Imagine you are out and about in Los Angeles. You grab a burrito to-go and lean against a brick wall to chow down, when you notice something strange. One of the bricks is missing, and in its place is a cluster of metallic-colored jewels glittering like radioactive diamonds!
Has American infrastructure gotten so old that bricks have begun to crystallize under their own weight? Has someone poisoned your burrito? No, in truth you’ve just stumbled upon Urban Geode, a street art project by LA-based artist Paige Smith. She has been gluing clusters of gem-like paper sculptures called geodes into the nooks and crannies of city streets.
“Geodes are formations made and found in nature and my process of using man-made materials and placing them in major cities concurrently signals the tension between nature and industry and celebrates the beauty of urban space.”
The geodes are made by hand out of paper or individually cast resin. Part of what makes them so enticing is that there is something realistic about their shape, like an exotic mineral or gem that you might find in a cave or deep below the earth—but not in a phone booth! The overall effect is so out-of-place, original, and undeniably beautiful, that it’s impossible to ignore.
One of the interesting things about Paige is that she is someone that seems to have been wired from the very beginning for her particular form of art. ”When I was a kid, I was always making and building things with my hands. I would try to build Rube Goldberg machines, sew, make toy cars out of cardboard, anything physical… it was always easier for me to realize something three-dimensionally.”
Paige grew up in Dallas, born to a long line of Texans. She studied design communications at Texas Tech, then packed her bags for San Francisco to pursue a design internship and explore new waters. It was a book, however, that ended up really setting her on her own path. ”After working in design for about six years, I picked up a book on tactile design that changed me forever. It was that ‘aha’ moment in which I thought, ‘you can actually do this?!’”
She discovered which material she wanted to work with soon after that. “I immediately fell in love with paper as a medium; it is so flexible and powerful at the same time.”
Not everything came quickly though. Paige had to divide herself between commercial design and her passion, working long hours to get Urban Geode off the ground. ”It’s a tough balance! I spend a lot of my ‘free’ hours working on my artwork, and that was the only way to get started.” Great art is part inspiration, part hard work.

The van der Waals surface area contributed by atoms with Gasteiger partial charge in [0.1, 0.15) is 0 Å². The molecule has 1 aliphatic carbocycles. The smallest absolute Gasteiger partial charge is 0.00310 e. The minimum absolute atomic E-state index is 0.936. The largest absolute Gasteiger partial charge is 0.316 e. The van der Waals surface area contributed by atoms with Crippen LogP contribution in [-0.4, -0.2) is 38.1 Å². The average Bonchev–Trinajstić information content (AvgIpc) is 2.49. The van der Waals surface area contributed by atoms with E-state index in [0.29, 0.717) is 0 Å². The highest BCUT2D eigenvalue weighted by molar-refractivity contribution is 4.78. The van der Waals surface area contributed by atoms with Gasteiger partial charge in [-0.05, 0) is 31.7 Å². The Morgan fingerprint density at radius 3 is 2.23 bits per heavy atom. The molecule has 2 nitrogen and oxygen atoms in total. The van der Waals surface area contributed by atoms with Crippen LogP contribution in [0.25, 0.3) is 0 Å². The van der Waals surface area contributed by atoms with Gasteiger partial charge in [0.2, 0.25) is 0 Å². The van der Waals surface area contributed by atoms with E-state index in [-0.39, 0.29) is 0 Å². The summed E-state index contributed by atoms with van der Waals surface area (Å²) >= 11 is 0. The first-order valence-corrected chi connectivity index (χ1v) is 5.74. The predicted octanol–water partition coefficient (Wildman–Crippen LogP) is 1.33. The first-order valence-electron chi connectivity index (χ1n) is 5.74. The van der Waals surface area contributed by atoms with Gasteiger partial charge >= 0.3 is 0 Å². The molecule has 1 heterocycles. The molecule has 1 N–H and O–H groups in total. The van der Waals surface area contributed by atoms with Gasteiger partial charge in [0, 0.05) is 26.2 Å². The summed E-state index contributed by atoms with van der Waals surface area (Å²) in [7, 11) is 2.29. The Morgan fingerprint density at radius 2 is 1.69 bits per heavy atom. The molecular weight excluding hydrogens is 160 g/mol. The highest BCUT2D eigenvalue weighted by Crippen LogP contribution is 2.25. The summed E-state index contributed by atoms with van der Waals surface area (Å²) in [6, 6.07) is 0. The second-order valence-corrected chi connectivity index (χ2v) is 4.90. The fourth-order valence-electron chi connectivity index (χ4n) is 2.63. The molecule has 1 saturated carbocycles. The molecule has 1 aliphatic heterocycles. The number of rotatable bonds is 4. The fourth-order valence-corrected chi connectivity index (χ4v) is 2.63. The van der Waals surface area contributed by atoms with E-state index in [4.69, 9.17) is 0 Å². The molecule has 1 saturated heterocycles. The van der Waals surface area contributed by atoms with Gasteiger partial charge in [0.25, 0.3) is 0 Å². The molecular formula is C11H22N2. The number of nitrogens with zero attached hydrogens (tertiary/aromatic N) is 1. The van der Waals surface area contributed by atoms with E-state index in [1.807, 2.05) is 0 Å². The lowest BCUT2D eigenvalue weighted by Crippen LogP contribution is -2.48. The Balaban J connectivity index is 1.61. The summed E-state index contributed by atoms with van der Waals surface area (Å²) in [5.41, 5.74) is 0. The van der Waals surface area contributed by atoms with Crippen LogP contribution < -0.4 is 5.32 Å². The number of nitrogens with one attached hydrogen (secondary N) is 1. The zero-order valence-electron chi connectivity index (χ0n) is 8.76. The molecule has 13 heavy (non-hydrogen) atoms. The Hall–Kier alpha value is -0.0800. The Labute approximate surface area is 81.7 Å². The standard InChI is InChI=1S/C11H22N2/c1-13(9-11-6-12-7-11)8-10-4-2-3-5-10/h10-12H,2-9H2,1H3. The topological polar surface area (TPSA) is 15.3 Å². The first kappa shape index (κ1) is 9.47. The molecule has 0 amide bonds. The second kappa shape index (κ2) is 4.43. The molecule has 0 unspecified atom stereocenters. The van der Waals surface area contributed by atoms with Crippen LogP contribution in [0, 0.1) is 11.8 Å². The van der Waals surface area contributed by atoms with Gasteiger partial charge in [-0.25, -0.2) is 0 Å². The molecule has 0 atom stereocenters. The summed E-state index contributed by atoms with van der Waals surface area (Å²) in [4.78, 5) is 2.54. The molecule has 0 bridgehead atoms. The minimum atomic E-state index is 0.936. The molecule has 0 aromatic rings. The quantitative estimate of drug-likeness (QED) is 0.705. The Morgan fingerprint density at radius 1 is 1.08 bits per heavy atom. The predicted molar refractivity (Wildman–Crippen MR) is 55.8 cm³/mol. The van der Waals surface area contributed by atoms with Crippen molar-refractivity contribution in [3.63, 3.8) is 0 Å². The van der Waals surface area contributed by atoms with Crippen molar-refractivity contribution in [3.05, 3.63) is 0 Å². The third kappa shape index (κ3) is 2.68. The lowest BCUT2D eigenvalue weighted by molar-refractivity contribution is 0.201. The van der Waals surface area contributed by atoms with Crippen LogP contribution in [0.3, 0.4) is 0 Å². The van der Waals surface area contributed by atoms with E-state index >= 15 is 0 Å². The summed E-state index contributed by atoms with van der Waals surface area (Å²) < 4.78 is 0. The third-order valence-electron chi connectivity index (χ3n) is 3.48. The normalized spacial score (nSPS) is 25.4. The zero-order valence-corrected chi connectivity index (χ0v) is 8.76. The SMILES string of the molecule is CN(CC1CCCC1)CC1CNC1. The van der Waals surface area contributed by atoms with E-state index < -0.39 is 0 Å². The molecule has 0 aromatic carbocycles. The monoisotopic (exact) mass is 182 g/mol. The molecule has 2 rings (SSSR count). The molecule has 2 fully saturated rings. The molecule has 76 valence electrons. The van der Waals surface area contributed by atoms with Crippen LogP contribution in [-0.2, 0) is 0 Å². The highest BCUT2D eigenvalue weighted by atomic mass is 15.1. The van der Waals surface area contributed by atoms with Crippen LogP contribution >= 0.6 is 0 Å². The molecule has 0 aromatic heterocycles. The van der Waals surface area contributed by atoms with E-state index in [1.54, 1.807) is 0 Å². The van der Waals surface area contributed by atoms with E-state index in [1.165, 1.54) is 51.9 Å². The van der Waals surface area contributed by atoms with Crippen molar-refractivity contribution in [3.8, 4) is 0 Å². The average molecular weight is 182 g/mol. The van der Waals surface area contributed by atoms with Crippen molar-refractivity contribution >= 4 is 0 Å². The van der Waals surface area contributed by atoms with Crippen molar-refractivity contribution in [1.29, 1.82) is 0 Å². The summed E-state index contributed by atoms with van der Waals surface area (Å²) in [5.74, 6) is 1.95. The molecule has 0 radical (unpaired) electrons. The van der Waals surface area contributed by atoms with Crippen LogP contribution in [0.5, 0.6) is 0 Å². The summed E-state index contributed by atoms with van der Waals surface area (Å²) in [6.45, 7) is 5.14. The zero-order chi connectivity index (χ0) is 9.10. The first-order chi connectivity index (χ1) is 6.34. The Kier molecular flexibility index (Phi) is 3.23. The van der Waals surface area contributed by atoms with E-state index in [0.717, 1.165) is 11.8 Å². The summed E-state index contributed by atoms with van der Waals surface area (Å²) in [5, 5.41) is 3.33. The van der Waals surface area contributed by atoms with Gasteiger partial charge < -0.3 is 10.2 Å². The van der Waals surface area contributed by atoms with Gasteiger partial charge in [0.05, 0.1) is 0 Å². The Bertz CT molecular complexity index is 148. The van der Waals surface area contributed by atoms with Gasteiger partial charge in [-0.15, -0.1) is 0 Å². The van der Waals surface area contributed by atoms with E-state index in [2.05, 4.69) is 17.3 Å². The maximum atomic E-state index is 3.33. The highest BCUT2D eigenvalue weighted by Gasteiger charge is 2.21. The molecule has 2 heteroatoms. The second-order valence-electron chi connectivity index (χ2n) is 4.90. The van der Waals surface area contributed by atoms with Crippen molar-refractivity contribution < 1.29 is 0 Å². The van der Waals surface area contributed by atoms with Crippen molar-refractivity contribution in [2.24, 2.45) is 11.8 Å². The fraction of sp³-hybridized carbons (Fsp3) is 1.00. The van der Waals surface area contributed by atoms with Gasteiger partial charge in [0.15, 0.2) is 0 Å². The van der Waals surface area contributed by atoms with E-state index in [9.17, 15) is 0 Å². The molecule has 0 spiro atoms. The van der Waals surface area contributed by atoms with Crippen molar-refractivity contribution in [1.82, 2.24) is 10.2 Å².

Still, Paige never slights her commercial work, taking an attitude towards it that keeps her on the path of artistic growth. “When taking on commercial works for my art projects, I always try to make sure there is value for me in the work. Am I trying something new? Is it in line with my own vision? Is it aligned with a brand I relate to?”
Urban Geode continued to grow and evolve, when unexpectedly around three years ago, the project started to take roots outside of LA around the world—a suprise that has led to some amazing artistic collaborations. ”It first came about because a woman in Amman, Jordan reached out and said she wanted to do the project too. I had just figured out how to cast my pieces out of resin versus paper and thought, ‘I can send these to her!’ I asked if she’d like to put my pieces up in her city and she was happily willing.”
Since then, successful geode installations have cropped up in Jordan, Turkey, Australia, South Africa, Korea, and France. Paige has also traveled to Madrid, Bali, Philadelphia, San Francisco, and Istanbul to install geodes herself.
“This is the most unexpected part of the project when I began it three years ago—but has turned out to be my favorite and most interesting aspect… I do allow them to have some of their own vision, such as what colors they use and where exactly they place them. I want them to “curate” my work in their city as they see fit.”
Today, Paige has several large installation coming to Los Angeles, more public art, and a show on the way. She will soon be launching a website exclusively dedicated to global participation, and has sent out 20 packages of geodes around the world in the last two weeks alone. Keep an eye out for them in a storm drain near you.